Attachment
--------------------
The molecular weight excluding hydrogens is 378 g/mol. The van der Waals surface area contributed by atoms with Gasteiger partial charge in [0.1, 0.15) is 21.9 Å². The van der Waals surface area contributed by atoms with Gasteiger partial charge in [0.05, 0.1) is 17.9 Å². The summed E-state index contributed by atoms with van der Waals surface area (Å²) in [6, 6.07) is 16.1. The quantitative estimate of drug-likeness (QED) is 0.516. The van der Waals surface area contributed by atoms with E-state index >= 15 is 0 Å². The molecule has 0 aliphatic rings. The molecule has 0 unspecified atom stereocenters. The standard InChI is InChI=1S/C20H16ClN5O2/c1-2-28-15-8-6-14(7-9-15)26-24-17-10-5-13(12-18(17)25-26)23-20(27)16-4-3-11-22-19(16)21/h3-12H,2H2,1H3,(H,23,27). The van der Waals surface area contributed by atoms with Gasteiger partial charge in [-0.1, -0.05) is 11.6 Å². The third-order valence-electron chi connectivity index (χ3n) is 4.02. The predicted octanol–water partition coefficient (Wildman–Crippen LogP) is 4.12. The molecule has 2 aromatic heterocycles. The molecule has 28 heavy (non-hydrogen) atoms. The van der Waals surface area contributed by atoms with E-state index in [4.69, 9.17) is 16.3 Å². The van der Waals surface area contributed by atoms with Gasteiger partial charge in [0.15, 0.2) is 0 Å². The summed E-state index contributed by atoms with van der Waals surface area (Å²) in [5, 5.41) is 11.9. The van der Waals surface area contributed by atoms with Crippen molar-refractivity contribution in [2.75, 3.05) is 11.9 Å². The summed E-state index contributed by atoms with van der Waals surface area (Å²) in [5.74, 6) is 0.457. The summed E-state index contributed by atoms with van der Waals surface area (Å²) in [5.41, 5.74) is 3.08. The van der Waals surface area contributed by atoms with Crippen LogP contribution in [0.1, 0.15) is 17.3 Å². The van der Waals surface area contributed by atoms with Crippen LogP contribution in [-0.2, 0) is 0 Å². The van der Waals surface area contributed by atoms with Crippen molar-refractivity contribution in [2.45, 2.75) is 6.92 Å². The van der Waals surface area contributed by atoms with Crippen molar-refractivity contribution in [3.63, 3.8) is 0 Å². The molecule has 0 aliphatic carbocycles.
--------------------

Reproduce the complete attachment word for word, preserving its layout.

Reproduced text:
The molecular weight excluding hydrogens is 378 g/mol. The van der Waals surface area contributed by atoms with Gasteiger partial charge in [0.1, 0.15) is 21.9 Å². The van der Waals surface area contributed by atoms with Gasteiger partial charge in [0.05, 0.1) is 17.9 Å². The summed E-state index contributed by atoms with van der Waals surface area (Å²) in [6, 6.07) is 16.1. The quantitative estimate of drug-likeness (QED) is 0.516. The van der Waals surface area contributed by atoms with E-state index >= 15 is 0 Å². The molecule has 0 aliphatic rings. The molecule has 0 unspecified atom stereocenters. The standard InChI is InChI=1S/C20H16ClN5O2/c1-2-28-15-8-6-14(7-9-15)26-24-17-10-5-13(12-18(17)25-26)23-20(27)16-4-3-11-22-19(16)21/h3-12H,2H2,1H3,(H,23,27). The van der Waals surface area contributed by atoms with Gasteiger partial charge in [-0.1, -0.05) is 11.6 Å². The third-order valence-electron chi connectivity index (χ3n) is 4.02. The predicted octanol–water partition coefficient (Wildman–Crippen LogP) is 4.12. The molecule has 2 aromatic heterocycles. The molecule has 28 heavy (non-hydrogen) atoms. The van der Waals surface area contributed by atoms with E-state index in [4.69, 9.17) is 16.3 Å². The van der Waals surface area contributed by atoms with Gasteiger partial charge in [0.15, 0.2) is 0 Å². The summed E-state index contributed by atoms with van der Waals surface area (Å²) in [5, 5.41) is 11.9. The van der Waals surface area contributed by atoms with Crippen molar-refractivity contribution in [2.75, 3.05) is 11.9 Å². The summed E-state index contributed by atoms with van der Waals surface area (Å²) in [5.74, 6) is 0.457. The summed E-state index contributed by atoms with van der Waals surface area (Å²) in [5.41, 5.74) is 3.08. The van der Waals surface area contributed by atoms with Crippen LogP contribution in [0.1, 0.15) is 17.3 Å². The van der Waals surface area contributed by atoms with Crippen LogP contribution in [-0.2, 0) is 0 Å². The van der Waals surface area contributed by atoms with Crippen molar-refractivity contribution in [2.45, 2.75) is 6.92 Å². The van der Waals surface area contributed by atoms with Crippen molar-refractivity contribution in [3.63, 3.8) is 0 Å². The molecule has 0 aliphatic carbocycles.